Campaign Finance Reform – Oregon

Date: 1 Dec 2008 | posted in: governance | 0 Facebooktwitterredditmail

Oregon’s 1994 Ballot Measure 6 amended the state constitution to allow candidates to”use or direct only contributions which originate from individuals who at the time of their donation were residents of the electoral district of the public office sought by the candidate.” (Oregon Constitution Art. II, § 22) It imposed a 10 percent cap on the total amount of money a candidate could accept from contributors residing outside the district.

In August 1998 the Ninth Circuit Court of Appeals struck down the Oregon ballot initiative in a 2-1 decision(VanNatta v. Keisling, 151 F.3d 1215 9th Cir.1998).

TheState of Oregon asserted two state interests: preventing the appearance of corruption and ensuring a republican form of government as justifications for the out-of-district ban. The court accepted deterrence of corruption as a legitimate state interest, but denied that republican government entailed a right to limit out-of-state contributions. “The right to a republican form of government has never before been recognized as a sufficiently important state interest,” wrote Judge Warren Ferguson The state could restrict out-of-district residents’ right to vote in the district, the court held, but could not restrict such residents’ right to express themselves about the election, including by contributing money.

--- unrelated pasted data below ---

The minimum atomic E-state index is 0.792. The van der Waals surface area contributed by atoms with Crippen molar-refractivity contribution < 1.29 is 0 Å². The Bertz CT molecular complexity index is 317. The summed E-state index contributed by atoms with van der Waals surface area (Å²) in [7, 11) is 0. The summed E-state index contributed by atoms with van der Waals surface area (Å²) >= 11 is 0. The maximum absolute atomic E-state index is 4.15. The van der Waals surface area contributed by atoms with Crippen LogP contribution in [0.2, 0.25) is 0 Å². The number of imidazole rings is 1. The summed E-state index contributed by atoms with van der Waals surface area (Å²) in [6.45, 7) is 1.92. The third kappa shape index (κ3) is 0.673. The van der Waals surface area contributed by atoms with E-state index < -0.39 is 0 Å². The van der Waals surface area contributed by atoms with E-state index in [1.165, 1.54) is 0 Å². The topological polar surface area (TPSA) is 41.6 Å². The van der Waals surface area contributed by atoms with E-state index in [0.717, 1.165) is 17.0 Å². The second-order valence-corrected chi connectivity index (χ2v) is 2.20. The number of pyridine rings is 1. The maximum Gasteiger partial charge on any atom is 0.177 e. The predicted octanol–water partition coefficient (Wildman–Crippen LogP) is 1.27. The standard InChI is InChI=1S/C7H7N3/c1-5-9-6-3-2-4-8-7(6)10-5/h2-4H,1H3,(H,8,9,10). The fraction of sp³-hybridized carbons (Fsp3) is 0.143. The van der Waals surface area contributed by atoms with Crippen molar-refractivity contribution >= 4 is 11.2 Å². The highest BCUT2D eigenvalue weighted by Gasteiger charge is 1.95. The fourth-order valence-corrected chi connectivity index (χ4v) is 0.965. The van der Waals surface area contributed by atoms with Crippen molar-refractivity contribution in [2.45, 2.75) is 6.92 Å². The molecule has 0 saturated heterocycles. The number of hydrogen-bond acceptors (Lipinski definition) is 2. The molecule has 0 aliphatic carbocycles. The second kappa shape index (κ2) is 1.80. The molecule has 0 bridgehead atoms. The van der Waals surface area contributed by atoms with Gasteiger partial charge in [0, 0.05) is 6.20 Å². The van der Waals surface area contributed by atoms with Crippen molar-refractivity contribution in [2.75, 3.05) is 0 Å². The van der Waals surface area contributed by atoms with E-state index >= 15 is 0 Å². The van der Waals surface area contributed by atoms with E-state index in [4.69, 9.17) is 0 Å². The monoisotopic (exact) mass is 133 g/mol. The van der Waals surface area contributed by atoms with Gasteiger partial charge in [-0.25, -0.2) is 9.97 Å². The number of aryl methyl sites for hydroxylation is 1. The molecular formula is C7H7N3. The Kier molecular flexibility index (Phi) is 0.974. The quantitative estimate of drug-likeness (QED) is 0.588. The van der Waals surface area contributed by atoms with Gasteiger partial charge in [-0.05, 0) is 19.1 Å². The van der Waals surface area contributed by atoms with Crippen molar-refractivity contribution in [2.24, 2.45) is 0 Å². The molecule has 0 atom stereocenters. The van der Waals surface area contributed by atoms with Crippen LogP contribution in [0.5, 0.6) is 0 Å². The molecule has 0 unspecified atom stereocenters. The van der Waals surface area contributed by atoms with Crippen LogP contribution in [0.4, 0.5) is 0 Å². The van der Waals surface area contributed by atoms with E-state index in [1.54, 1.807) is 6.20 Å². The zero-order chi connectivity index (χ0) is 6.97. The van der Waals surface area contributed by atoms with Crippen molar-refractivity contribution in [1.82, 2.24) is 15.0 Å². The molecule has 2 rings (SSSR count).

The court recognized the state’s interest in combating corruption,but found that the Oregon measure was not closely enough drawn to withstand constitutional scrutiny. The measure banned all out-of-district contributions “regardless of size or any other factor that would tend to indicate corruption.” Further, the state had not adequately demonstrated that out-of-district contributions, as opposed to in-district contributions, led to corruption.


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